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Difference Between The Jesuits In The 16th Century And The Missionariess

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The initial difference between the Jesuits in the 16th century and later missionaries is how they were allowed to proselytize. “Famed Italian Jesuit Matteo Ricci” achieved such success by commandeering existing networks which he had noted “were admired and respected,” as such they “adopted the dress of the literati” as well as presenting their message in a manner similar to Confucian, and even Buddhist, ideals. Additionally the Jesuit understanding of “science, math, astronomy, philosophy, and religion and their attention-getting instruments…” opened doors and discussions with the Jesuit missionaries (Schoppa 47). Relationships weren’t all tea and roses as even seemingly acculturated Jesuits were still considered ‘other.’ It took the unequal treaties, specifically the Treaty of Tianjin in 1858, following the Second Opium War, to grant widespread access to Christian missionaries (Schoppa 50-61).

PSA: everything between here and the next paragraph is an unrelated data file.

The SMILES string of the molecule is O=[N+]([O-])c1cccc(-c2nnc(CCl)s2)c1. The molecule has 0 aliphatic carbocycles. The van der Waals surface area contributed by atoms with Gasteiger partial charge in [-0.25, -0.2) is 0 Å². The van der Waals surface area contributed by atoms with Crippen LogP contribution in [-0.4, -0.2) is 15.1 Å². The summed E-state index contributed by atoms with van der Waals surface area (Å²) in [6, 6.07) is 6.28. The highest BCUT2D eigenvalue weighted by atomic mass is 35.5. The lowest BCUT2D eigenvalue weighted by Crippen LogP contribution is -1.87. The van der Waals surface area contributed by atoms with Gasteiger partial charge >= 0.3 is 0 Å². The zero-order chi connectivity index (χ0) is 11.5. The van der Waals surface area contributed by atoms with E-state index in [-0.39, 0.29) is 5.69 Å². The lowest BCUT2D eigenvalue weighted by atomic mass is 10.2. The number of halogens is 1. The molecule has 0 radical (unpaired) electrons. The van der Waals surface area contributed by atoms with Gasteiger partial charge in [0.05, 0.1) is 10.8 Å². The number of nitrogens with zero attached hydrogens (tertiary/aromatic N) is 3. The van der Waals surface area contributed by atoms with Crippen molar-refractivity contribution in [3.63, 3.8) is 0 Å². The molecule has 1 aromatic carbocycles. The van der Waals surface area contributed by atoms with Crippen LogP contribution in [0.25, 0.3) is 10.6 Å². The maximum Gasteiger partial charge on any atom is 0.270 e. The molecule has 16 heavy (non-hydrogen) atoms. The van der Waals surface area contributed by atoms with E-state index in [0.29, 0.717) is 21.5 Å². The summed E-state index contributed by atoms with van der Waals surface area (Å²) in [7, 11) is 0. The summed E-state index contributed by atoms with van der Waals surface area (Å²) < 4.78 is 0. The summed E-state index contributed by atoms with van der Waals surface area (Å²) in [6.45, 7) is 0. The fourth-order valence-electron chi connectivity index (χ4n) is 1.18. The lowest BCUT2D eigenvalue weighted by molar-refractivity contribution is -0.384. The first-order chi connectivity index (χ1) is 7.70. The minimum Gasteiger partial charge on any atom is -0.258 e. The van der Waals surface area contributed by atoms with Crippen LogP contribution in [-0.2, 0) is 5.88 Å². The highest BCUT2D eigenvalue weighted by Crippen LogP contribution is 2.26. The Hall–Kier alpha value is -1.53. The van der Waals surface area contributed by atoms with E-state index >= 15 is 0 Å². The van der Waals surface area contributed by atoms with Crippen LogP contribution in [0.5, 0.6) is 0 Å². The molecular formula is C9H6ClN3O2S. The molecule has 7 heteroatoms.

During the earlier parts of the 19th century Christian missionary work was done in secret to avoid persecution. This atmosphere led missionaries to accept the types of cover stories one would expect from Hollywood, like a translator on an opium dispensing ship (Schoppa 61). More common, as found in missionary records typically show a different story (Welch 12-16). Missionaries, especially young single female missionaries, remarked on the safety and welcome they felt among the Chinese. Travelers expressed their surprise at this by comparing missions undertaken as relatively safe in
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